By Alicia Doyle

The Writer
Specializing in Good News
Your Subtitle text

Photo by Chuck Kirman/Ventura County Star

Teen Challenge helps women kick addictions


August 5, 2014 Ventura County Star

VENTURA, Calif. - Since kicking a six-year heroin addiction at a Christian-based rehab center in Ventura, Angela Douglas is giving back as a graduate, helping others find a solution.

“If it weren’t for this place, I’d probably be dead,” said Douglas, 29, of Santa Paula, who graduated in 2008 from Teen Challenge. The nonprofit offers a free, 12-month local residential program for women age 18 and older who are working to overcome drug and alcohol addictions.

Despite failing rehabilitation in jail, Douglas said the faith-based philosophy at Teen Challenge provided the foundation for her recovery.

“It’s all about God,” Douglas said. “The void I was feeling — the thing that made me long for drugs for alcohol for anything to fulfill my happiness — once I asked Jesus into my heart, that was filled.”

During a fundraising dinner Saturday, fellow graduate Maria Luna was among many staff members alumni serving guests and talking about the program’s role in her life.

“God has restored my mind and heart from the dark place I lived for so many years,” said Luna, 50, who completed the program in 2003. “Teen Challenge saved my life. I was given a second chance.”

About 60 guests — including alumni, board members and parents — attended the dinner, which generated about $4,400. Guests took tours, met current and past participants, heard testimonials and learned how they could help.

The local site is part of Teen Challenge International, a nonprofit serving men and women at more than 200 centers throughout the U.S. The program, based on peer-to-peer mentoring, is overseen by alumni.

“After they graduate, they can attend the Teen Challenge Ministry Institute for one year at no cost to get ready for this kind of work,” said Rosie Weir, of Ojai, director of Teen Challenge Ventura, which serves Santa Barbara, San Luis Obispo and Ventura counties.

“Women come to us for help because they need a place to recover from abusive situations they find themselves in because of drug and alcohol addictions,” Weir said. “They usually have no funds or insurance to get help.”

Teen Challenge Ventura, coined “Miracle Mountain” by its students, is on 143 acres in the Ventura foothills.

The nonprofit’s 59 beds are filled, and there’s a lengthy waiting list, Weir said.

“We received approximately 3,000 calls for help last year,” Weir said. “Our phones ring all day long.”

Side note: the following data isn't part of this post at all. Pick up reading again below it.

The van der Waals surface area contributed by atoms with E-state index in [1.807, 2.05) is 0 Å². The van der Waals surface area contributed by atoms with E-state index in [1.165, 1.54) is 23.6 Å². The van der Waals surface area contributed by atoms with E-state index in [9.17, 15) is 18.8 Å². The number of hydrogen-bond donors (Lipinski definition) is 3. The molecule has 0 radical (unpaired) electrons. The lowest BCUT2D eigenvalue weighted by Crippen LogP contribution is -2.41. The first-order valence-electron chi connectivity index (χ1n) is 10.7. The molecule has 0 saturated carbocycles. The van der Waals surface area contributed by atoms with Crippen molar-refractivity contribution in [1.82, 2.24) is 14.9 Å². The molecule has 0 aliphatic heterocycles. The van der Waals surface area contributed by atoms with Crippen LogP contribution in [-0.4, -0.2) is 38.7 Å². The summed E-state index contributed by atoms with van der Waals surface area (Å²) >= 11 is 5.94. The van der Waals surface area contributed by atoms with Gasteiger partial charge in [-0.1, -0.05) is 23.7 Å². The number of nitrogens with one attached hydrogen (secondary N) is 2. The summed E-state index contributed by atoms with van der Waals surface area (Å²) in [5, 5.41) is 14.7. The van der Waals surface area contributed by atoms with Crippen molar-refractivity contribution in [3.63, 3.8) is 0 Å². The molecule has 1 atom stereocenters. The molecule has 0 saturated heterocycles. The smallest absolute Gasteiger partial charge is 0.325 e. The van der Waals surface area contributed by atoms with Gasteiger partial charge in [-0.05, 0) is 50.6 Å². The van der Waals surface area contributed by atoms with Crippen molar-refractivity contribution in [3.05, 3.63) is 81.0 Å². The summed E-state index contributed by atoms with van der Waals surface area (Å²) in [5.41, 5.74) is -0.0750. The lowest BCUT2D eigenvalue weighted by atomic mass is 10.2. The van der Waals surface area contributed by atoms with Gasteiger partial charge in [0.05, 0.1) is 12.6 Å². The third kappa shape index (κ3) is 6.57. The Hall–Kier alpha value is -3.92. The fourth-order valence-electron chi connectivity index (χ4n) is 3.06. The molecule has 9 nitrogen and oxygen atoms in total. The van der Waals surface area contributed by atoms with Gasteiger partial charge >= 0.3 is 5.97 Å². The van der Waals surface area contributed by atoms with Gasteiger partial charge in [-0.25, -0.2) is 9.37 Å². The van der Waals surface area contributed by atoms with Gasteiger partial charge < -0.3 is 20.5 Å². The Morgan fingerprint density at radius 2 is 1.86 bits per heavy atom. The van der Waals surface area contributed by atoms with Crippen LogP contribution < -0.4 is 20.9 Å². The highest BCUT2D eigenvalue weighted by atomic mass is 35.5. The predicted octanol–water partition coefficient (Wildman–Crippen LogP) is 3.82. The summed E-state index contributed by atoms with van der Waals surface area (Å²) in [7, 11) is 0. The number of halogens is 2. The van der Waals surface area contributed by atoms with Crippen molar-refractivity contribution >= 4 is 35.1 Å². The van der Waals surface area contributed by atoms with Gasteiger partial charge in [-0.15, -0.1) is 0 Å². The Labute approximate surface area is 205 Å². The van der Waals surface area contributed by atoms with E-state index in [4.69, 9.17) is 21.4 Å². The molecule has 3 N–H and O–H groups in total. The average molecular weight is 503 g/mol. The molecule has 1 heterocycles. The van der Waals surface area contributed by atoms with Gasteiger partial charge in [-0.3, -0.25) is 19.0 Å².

Teen Challenge was founded by David Wilkerson in 1958 in New York City and is now in more than 80 countries. Although the name includes the word “teen,” it doesn’t limit participation to adolescents, Weir said.

In Ventura, where the facility opened in 1972, the rules are strict. Participants rise at 6 a.m. to fulfill a day of prayer, choir practice, cleaning, cooking, laundry and classroom instruction. They also take on jobs at the site.

Upon arrival, each participant is assigned a bunk bed with one nightstand, as well as a small, numbered space inside a closet where each has a small spot on the wall to hang clothes.

“It’s about structure and discipline. We run a tight ship here, so we have to make every space count,” Weir said. “They’re very grateful, and they follow the rules. They feel good about themselves that they’ve arrived here.”

Colleen Webb, a graduate who lives on site as a staff member in charge of kitchen operations, said she was brokenhearted from a 30-year alcohol addiction when she arrived.

“I’d probably be in prison or dead the way my life was going,” said Webb, 48, who graduated in 2011. “Teen Challenge completely changed my life. God healed me from the inside out.”

Because Ventura Teen Challenge operates entirely on donations, staff and students raise funds throughout the year with a golf tournament, a dinner for families and supporters, a “walk for recovery” and other events.

The program takes $1,500 per woman per month, and all money to cover costs is donated, Weir said.

Visit teenchallenge.org or call 648-3295 for more information or to donate.






Website Builder